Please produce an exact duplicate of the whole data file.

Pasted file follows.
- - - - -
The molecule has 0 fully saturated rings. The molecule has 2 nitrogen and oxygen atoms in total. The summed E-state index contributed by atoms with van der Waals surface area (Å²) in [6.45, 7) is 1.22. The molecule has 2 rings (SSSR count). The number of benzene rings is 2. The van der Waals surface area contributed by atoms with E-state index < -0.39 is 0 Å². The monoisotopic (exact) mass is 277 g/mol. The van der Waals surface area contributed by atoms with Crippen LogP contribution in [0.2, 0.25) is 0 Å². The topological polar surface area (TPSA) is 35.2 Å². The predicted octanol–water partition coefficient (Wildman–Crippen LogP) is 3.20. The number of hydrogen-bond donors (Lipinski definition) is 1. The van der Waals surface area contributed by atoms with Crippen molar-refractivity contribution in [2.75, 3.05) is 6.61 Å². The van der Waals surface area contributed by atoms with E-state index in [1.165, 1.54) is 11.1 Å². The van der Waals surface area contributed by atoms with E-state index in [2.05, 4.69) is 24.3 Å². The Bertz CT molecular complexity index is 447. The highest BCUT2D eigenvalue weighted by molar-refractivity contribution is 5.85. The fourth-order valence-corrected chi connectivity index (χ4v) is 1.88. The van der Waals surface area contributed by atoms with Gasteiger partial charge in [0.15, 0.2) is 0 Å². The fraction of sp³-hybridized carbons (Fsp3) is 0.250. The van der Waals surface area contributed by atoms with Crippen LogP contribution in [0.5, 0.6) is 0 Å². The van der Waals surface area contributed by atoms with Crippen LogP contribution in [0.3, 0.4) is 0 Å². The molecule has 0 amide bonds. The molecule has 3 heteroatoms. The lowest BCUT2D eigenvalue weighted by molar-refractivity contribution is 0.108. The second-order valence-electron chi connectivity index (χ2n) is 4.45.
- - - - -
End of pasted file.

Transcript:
The molecule has 0 fully saturated rings. The molecule has 2 nitrogen and oxygen atoms in total. The summed E-state index contributed by atoms with van der Waals surface area (Å²) in [6.45, 7) is 1.22. The molecule has 2 rings (SSSR count). The number of benzene rings is 2. The van der Waals surface area contributed by atoms with E-state index < -0.39 is 0 Å². The monoisotopic (exact) mass is 277 g/mol. The van der Waals surface area contributed by atoms with Crippen LogP contribution in [0.2, 0.25) is 0 Å². The topological polar surface area (TPSA) is 35.2 Å². The predicted octanol–water partition coefficient (Wildman–Crippen LogP) is 3.20. The number of hydrogen-bond donors (Lipinski definition) is 1. The van der Waals surface area contributed by atoms with Crippen molar-refractivity contribution in [2.75, 3.05) is 6.61 Å². The van der Waals surface area contributed by atoms with E-state index in [1.165, 1.54) is 11.1 Å². The van der Waals surface area contributed by atoms with E-state index in [2.05, 4.69) is 24.3 Å². The Bertz CT molecular complexity index is 447. The highest BCUT2D eigenvalue weighted by molar-refractivity contribution is 5.85. The fourth-order valence-corrected chi connectivity index (χ4v) is 1.88. The van der Waals surface area contributed by atoms with Gasteiger partial charge in [0.15, 0.2) is 0 Å². The fraction of sp³-hybridized carbons (Fsp3) is 0.250. The van der Waals surface area contributed by atoms with Crippen LogP contribution in [0.5, 0.6) is 0 Å². The van der Waals surface area contributed by atoms with Crippen LogP contribution in [0.3, 0.4) is 0 Å². The molecule has 0 amide bonds. The molecule has 3 heteroatoms. The lowest BCUT2D eigenvalue weighted by molar-refractivity contribution is 0.108. The second-order valence-electron chi connectivity index (χ2n) is 4.45.